Talkhouse Contributing Writer Mark Eitzel used to be certain that the aliens would listen in on his dreams where he wrote amazing pop songs. Then they would record them and release them illegally the next day. He used to listen bitterly to the radio for his stolen songs. He has many tragic flaws. You can follow him on Twitter here.
In 2008 at a festival in Groningen, Holland, my bandmates got me stoned out of my mind in an effort to arrest my post-show angst. (I’m certain they weren’t being malicious — ha.) I did become very pleasant, although I had to be led around. They brought me to see Bon Iver and I loved it so much, I wasn’t even jealous. Then they took me backstage, where I met the band and just had to shake Justin Vernon’s hand. (Apologies to him and to Lavender Diamond, who also endured my stoned admiration.)
Bon Iver truly owned the room that night. Very rarely do I see the real thing. My mind was transported — the music was so personal and universal — and I know it wasn’t just the crippling level of THC in my system.
I am going to gush embarrassingly about the Volcano Choir record as well. It is ambitious and beautiful and its genre is “music from the summertime of our lives.” You really feel the band is going for wide-screen Technicolor. Big, fuzzy guitars and broken pianos. Whoever plays the piano is a hero. I hope they have great success. It’s an arty record that feels personal. Everything rises and lifts. Not like cherubs but like Saturn V’s. And Saturn V’s in slow motion with the sound off. The single “Byegone” builds to a crescendo that will have people fist-pumping to the lyric “Set sail, set sail” — I mean, seriously, it’s that. Although their fans would never do something so gauche as fist-pumping. (But they might do it secretly.)
I don’t want to make Vernon the center of this, because I know he isn’t — but I have to address the lyrics. I wanna say I love how he protects the mystery of the song. It is the most essential part of the music. It is as if he is as afraid of polluting the song with his own critical facility as he is afraid of the dullard world. So the lyrics are fragments; the story is only suggested. He speaks to the personal/universal because you know, as a listener, that is the best he can do. You strain to hear it as he strains to sing it. He’s trying to make something beautiful. I gotta use the word “generous”: It’s generous. I mean, you listen to “Alaskans.” The story isn’t spelled out but I know exactly what he’s saying. It’s just fragments of interior dialogue and odd exploded pieces of thoughts hanging by threads. And it hits home. And what is that phone message at the end that says, “Make it as if I was dying in my sleep instead of dying in my life. Amen.” Ugh. I love this song. Justin Vernon writes lyrics like Cornelia Parker makes art (see: Exploded Shed.) It’s all shadows and after-effects. It’s all what light reflects and what it throws against the wall. It’s about the light. He’s making up his own language and either you wanna try and understand it, or you don’t. If I were a critic I would go on about how people listen in a fractured kind of way “in these times” and how this is the only kind of sense that’s true — but yuck, who needs that…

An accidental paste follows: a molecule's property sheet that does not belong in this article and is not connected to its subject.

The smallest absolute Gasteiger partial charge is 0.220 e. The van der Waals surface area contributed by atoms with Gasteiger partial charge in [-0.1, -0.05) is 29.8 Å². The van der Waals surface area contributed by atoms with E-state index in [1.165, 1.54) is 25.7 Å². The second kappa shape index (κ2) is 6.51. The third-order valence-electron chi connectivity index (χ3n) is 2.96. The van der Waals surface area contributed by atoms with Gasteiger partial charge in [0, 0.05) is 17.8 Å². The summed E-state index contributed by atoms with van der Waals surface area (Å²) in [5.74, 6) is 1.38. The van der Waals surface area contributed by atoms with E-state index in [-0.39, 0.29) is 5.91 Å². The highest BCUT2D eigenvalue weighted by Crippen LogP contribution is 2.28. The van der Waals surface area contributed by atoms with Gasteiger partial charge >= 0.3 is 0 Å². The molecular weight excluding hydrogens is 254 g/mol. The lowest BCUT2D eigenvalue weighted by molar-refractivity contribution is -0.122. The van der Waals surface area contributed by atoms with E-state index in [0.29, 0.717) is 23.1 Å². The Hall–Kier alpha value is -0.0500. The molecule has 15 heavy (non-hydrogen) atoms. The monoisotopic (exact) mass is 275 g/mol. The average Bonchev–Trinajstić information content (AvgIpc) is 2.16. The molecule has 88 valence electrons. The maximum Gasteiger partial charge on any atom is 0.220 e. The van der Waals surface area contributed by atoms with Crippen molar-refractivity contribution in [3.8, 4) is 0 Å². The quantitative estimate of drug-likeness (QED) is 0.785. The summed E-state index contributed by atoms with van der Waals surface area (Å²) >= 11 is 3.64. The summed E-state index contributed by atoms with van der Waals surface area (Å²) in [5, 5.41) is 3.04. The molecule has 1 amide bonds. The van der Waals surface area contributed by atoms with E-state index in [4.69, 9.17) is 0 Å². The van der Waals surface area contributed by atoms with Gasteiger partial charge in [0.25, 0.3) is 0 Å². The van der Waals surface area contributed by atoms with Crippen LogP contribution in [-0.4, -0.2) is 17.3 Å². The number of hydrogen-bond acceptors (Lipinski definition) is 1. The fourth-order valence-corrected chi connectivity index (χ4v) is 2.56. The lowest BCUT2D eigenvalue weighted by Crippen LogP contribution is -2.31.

Drums and guitars are not enough. Smoke and mirrors are what we are and we demand forgiveness. Our failed hopes shine up our dull eyes with ghosts. You feel like the musicians here are wrestling with the notes like nerdy bulls in china shops. Revelation emerges from silence, hangs there for a couple of lines, and then the music settles back towards silence again. The musicians bash at sounds hoping to make something more — and something more comes through.
Looking for beauty. Seems like most songs start and finish with a one-note drone. I thought the sequencer on the glitchy guitar song “Almanac” was too, too much. It reminded me of The Lamb Lies Down on Broadway by Genesis — because it’s a move Genesis would have made — but, like most everything on this, it’s aggressive and pushy in contrast to the soft and tender. It’s elephants on a grassy plain, and, overall, I thought it was great. The group of men singing on “Acetate” sound like Giants fans singing drunkenly in a bar — I live in SF — but are redeemed by beautiful piano and the song itself. The contrast between the human and the beautiful is constant. The bicycle bell on “Keel” breaks my heart. Really, the end of “Tiderays” sounds like Genesis again — but it has to: Vernon’s voice has a Paul Buchanan/Peter Gabriel thing, although it’s also a million miles away and has a different intent.
Someone in the group went to music school but they’re smart enough to know something very important: knowledge alone won’t help you capture mysteries.